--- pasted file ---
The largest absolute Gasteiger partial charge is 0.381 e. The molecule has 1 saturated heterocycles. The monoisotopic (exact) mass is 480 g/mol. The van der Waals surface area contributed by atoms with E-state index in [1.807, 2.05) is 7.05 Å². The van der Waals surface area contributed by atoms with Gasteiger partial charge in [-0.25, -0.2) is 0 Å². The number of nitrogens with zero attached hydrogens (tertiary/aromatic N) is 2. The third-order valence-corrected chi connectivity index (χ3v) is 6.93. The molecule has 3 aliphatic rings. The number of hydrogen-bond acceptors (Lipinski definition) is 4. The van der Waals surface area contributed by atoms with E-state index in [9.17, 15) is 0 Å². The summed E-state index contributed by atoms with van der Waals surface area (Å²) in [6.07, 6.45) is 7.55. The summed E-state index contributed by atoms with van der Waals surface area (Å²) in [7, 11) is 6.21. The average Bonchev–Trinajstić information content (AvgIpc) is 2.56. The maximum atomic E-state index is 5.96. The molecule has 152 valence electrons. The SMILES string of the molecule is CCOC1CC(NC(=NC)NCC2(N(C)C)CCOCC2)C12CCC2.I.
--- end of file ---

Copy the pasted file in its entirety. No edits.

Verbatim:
The largest absolute Gasteiger partial charge is 0.381 e. The molecule has 1 saturated heterocycles. The monoisotopic (exact) mass is 480 g/mol. The van der Waals surface area contributed by atoms with E-state index in [1.807, 2.05) is 7.05 Å². The van der Waals surface area contributed by atoms with Gasteiger partial charge in [-0.25, -0.2) is 0 Å². The number of nitrogens with zero attached hydrogens (tertiary/aromatic N) is 2. The third-order valence-corrected chi connectivity index (χ3v) is 6.93. The molecule has 3 aliphatic rings. The number of hydrogen-bond acceptors (Lipinski definition) is 4. The van der Waals surface area contributed by atoms with E-state index in [9.17, 15) is 0 Å². The summed E-state index contributed by atoms with van der Waals surface area (Å²) in [6.07, 6.45) is 7.55. The summed E-state index contributed by atoms with van der Waals surface area (Å²) in [7, 11) is 6.21. The average Bonchev–Trinajstić information content (AvgIpc) is 2.56. The maximum atomic E-state index is 5.96. The molecule has 152 valence electrons. The SMILES string of the molecule is CCOC1CC(NC(=NC)NCC2(N(C)C)CCOCC2)C12CCC2.I.